Anime Spotlight: Ghost in the Shell 2nd Gig Volume 7 Released by Manga Video and Bandai Entertainment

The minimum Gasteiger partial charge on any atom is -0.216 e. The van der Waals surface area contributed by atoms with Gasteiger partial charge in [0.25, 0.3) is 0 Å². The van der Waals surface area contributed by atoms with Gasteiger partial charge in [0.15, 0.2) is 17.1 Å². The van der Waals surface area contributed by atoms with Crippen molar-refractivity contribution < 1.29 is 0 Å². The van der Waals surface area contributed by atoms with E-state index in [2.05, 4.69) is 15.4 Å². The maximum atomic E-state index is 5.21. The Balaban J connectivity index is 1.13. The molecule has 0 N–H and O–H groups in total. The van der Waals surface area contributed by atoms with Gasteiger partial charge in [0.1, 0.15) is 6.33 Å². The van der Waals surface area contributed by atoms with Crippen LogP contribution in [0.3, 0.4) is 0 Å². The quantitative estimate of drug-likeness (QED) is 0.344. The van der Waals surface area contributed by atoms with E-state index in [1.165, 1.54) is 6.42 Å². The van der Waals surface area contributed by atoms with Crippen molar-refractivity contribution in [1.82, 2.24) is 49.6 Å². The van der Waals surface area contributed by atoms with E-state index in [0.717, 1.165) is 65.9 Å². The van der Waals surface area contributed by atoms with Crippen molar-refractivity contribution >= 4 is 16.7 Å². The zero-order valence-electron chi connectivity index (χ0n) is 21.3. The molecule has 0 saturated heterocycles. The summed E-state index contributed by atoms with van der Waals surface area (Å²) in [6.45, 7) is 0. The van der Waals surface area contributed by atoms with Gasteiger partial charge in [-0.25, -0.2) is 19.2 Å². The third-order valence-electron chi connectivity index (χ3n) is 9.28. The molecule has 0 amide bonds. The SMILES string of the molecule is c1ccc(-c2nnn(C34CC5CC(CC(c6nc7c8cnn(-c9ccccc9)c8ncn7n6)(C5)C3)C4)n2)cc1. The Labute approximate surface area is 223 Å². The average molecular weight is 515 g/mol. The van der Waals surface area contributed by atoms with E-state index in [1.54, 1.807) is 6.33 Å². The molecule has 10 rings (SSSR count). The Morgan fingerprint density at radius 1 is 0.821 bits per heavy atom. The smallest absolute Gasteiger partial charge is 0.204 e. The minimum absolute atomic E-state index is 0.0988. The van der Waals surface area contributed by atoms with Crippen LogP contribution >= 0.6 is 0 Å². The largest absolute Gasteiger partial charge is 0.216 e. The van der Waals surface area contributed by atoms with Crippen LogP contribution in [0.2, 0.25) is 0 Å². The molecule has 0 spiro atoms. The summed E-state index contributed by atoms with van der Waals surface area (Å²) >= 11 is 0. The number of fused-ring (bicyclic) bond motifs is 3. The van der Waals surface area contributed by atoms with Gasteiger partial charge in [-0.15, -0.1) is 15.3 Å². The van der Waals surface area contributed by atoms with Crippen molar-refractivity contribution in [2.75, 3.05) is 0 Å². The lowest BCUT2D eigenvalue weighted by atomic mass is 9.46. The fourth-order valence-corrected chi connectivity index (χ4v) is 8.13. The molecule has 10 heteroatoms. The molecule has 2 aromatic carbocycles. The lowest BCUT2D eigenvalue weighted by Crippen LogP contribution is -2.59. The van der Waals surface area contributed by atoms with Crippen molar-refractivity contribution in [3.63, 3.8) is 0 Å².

While the Ghost in the Shell manga represented a series of technological, theological and metaphysical toys for its creator Masamune Shirow, and while the movies gave Mamuro Oshii the space for his existential dives, the two Stand Alone Complex Series introduce a welcome, methodical thoroughness to the franchise. They've tracked a team of characters who while convincing, have been narrowly enough defined that they almost achieve the roles of ciphers, emblematic of the political/technological edge. While engaging in a special ops procedural, the subtext introduced in specific cases and larger story arc investigations have accumulated. Especially in the manner with which 2nd Gig ended, this accumulation of hints in the series has illustrated a larger, speculated progress. In a fictional continuity sense Stand Alone Complex: 2nd Gig, ends with a series of events that would be more widely noticed and documented than the conclusions of the first Stand Alone Complex or the Ghost in the Shell movies. While these are history book events, the consequences aren't a revolution, a new constitution or a technology breakthrough. Because what happens is an evolution, there are interesting ramifications for what it is and isn't. The fallout is a set of implications rather than something sudden or obvious. It seems to re-position the outer edge. On the social side, the advancement nudges the world of Ghost in the Shell past the post-information age, into, maybe, the beginnings of a post-human era. Where the original manga and movie treated this as almost a revelation, 2nd Gig handles it with an intentional tentativeness. With perfect irony, the Major's most uncertain, human moments, are when she is tempted to leave her human form behind. Politically, after 2nd Gig revealed that many of the root issues where still constitutional, this advancement begins to move Japan past post-war politics. Stand Alone Complex opened by ripping up the pavement with a guns blazing deployment of its cyborg special investigation team. In that case, it was an angrier, more proactive Section 9. It was crowd pleasing, macho, and maybe a bit obvious. On the flip side, the conclusion opts out of the simple run and gun adrenaline feed in favor of an intellectually exciting tapestry. After introducing chains of core plot points and ancillary tangents, this ending draws the whole matrix of introduced elements together: from character back stories, to various agendas, to poker games; and to some degree an alternative culmination for the franchise. On a franchise note, Stand Alone Complex continued to be intelligently cute in its sampling style re-integration of elements of other Ghost in the Shell incarnations, bringing in the fuchikoma mecha, using the movie's opening for one epilogue, and the manga cherry blossom viewing, which (if reviewer memory is correct) marked the institution of Section 9 as an official body, for the series' the final scene. This orchestrated chaos lays out its chess board with a complex interacting gambit, further complicated because once in action, the pieces become cut off from each other and are forced to act autonomously. The Section 9 protagonists alone have no less than four separate decision making bodies in play on a field crowded with multiple factions of politicians, an independent intelligence chief, an American fleet, JSDF forces, refugee/terrorists, a charismatic revolutionary leader, a separate special force unit put onto the field, and programmed AI attack helicopters. Beyond the speculative elements, the anime ultimately scores highly on its relationship to what matters in the world. Stand Alone Complex 2nd Gig certainly does not suffer the relevance gap to which anime is susceptible. The war on terror, and especially the base social and political aspects are core components of the proceedings. Concerning both sides of the equation, those in power and those acting against, the anime is concerned with the limitations of the information age. It nearly says makes a case that public argument has lost its usefulness. With the ability to doctor media, image/photographic evidence had been completely discredited as inferior to circumstantial evidence. Further the whole commentary system is indicted. Namely that people will latch onto information that supports their belief. While this supporting information is internalized, opposing information is ignored. This presents an argument that the online world's meeting of the minds has been anything but. In the way that a medium sets the stage for discussion, rather than giving voices to every argument, broad spectrum programming provided an infinite number of pulpit to preach to segmented choirs. Printing, which democratized reading and the spread of ideas encouraged the a field of autodidacts to think scientifically and yielded the encyclopedia, Thomas Paine, Voltaire and the Age of Enlightenment. Broadband internet and television yield Bill O'Reilly, Ain't It Cool News and World of Warcraft. What 2nd Gig's conclusion does is capture a moment where technical shifts and unsustainable disconnection of arguments reach a critical tipping point. Anime has a tendency toward structural problems. It tends to be best in distinct 25 minute episodes or in well planned blocks of episodes. The dead spaces and rushed conclusions of longer running series are fraught with problems. The contrast offered by the pair of Stand Alone Complex series as well planned and executed, complex but comprehensive 26 episode work is part of what makes them so remarkable.